Upper Merion’s annual “Concert Under the Stars” series (Upper Merion Township Building Park, 175 W. Valley Forge Road, King of Prussia, www.umtownship.org, 610-265-1071) is celebrating its 34th anniversary this season.

Jeffrey Gaines

On July 22, the series will present Andie case and Jeffrey Gaines while the July 29 concert will feature Craig Bickhardt’s Friends and Family featuring Craig & Aislinn Bickhardt, plus JD Malone with Michael G. Ronstadt, Tommy Geddes & Tom Hampton with emcee Gene Shay.

The schedule for August features the season finale with Buckwheat Zydeco Jr. & The Legendary Ils Sont Partis Band with special guest Carly Pomerantz on August 5.

If you want to hear top-flight female music acts such as Nalani & Sarina, Phoebe Legere and Laura Cheadle play in a small, comfortable setting where their performances are upfront and accessible, you can do it on July 19 and 20 at the Seventh Annual Ladybug Music Festival (theladybugfestival.com).

The free event, which will be held in the 2nd & LoMa neighborhood along Market Street downtown Wilmington, is a block party that will run each night from 5-10 p.m. and feature 63 talented music acts — all female.

The music will begin around 5 p.m. and will be nonstop on multiple stages until 10 p.m.

The Bryn Mawr Twilight Series at the Bryn Mawr Gazebo (9 South Bryn Mawr Avenue, Bryn Mawr, http://www.brynmawrtwilightconcerts.com) will feature Dar Williams with Bruce Rits Gilbert & Matt Lyons on July 21, Lisa Willson Vocal Academy on July 27, and John Gorka with Michael Braunfe on July 28.

Each summer, the Lancaster Avenue Jazz & Arts Festival celebrates the rich history of jazz in Philadelphia. On July 21, PEC (People’s Emergency Center) is hosting its 12th Annual Lancaster Avenue Jazz & Arts Festival (Powelton Avenue at 39th Street, Philadelphia, 267-777-5893, http://www.lancasteravejazzfest.com).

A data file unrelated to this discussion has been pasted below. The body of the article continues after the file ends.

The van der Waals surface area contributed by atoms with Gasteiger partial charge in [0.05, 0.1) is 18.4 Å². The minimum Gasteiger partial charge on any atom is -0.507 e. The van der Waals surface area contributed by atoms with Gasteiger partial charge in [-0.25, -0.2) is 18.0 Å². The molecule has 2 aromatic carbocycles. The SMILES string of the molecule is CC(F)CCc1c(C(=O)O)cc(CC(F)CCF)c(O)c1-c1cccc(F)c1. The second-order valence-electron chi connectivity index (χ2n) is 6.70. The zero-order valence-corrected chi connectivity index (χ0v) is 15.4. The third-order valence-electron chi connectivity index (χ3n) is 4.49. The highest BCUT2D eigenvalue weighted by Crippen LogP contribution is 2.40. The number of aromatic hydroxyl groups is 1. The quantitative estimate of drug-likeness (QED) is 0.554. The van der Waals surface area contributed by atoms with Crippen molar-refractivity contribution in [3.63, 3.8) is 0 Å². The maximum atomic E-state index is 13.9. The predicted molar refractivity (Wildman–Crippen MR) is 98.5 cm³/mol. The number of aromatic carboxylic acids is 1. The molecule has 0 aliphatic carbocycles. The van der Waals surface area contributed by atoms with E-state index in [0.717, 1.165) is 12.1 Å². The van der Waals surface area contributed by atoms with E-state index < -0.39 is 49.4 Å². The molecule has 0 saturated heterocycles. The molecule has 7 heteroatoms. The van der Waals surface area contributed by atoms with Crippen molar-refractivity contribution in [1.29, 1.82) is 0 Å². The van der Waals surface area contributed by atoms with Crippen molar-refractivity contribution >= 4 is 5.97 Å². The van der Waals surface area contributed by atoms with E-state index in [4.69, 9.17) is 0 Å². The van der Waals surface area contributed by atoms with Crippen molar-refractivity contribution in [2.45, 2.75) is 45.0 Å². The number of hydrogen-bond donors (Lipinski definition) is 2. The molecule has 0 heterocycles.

The Producer’s Guild of Philadelphia has once again curated an ensemble of stellar performers highlighting jazz musicians from a variety of backgrounds and musical directions. Tim Warfield will headline the festival, with his Organ Band featuring Terrell Stafford in a tribute to Shirley Scott. Other featured acts will be Glen Bryan, Ella Gahnt, Bobby Zankel and the Wonderful Warriors, Chris Lewis, Mill Street Marching Band and Universal African Drum and Dance Ensemble.

The day will include a juried artists’ village, food trucks, children’s village, resources and fun for the entire family. Rain date is July 22.

West Philadelphia Orchestra and Philadelphia Women’s Slavic Ensemble are teaming up to present their second annual “Balkan at Bartram’s Garden” celebration at Bartram’s Garden (56th Street and Lindbergh Boulevard,www.westphiladelphiaorchestra.com).

This year’s festivities will include Performances by West Philadelphia Orchestra and Philadelphia Womens Slavic Ensemble, a folk dance workshop, a Balkan dinner buffet and “Flower Crown Making.”

Tickets for the all-ages event are $10 – $20 for general admission and buffet.

The event’s schedule is: 6 p.m., Balkan buffet served; 7 p.m., Philadelphia Women’s Slavic Ensemble; 7:30 p.m., Folk dance workshop; 8 p.m., West Philadelphia Orchestra dance party.

This event will be held on the banks of Schuylkill at the 56th Street Riverside Plaza from 6-10 p.m. All vehicles should enter the garden at 56th Street and Lindbergh Boulevard and park in the 56th Street parking lot. In case of rain, this event will take place under the cover of Bartram’s Eastwick Pavilion, a large tent located on the grounds.
Fort Mifflin on the Delaware (Fort Mifflin Road and Hog Island Road, Philadelphia, 215-685-4167, http://fortmifflin.us) offers a variety of special events throughout the year. On July 21, the special event will be “World War II – Explore the Eastern Front! @ The Fort.”

The event will feature living history activities with soldiers and civilians, guided tours, “rifle drills,” a “grenade toss,” guided tours and a variety of other related activities.

“World War II – Explore the Eastern Front!@The Fort” will run from 10 a.m.-4 p.m. Tickets are $10 for adults, $8 for seniors (age 65 and older) and $6 for veterans (with ID) and students (age 12 and under).

The Strasburg Railroad (Route 741, Strasburg, 717-687-7522, www.strasburgrailroad.com) is presenting a special event on July 21 — “The Great Train Robbery.”

Billed as “A Bonnie & Clyde Adventure,” the event allows guests to travel back in time to 1934 for an adventurous 45-minute ride on the rails through scenic Amish Country.

An A-list celebrity is planning to travel in style at the railroad complete with high fashion, sparkling jewels and bountiful riches.  However, there have been alleged sightings of dynamic duo, Bonnie and Clyde, whose exploits have captured the attention of the American public.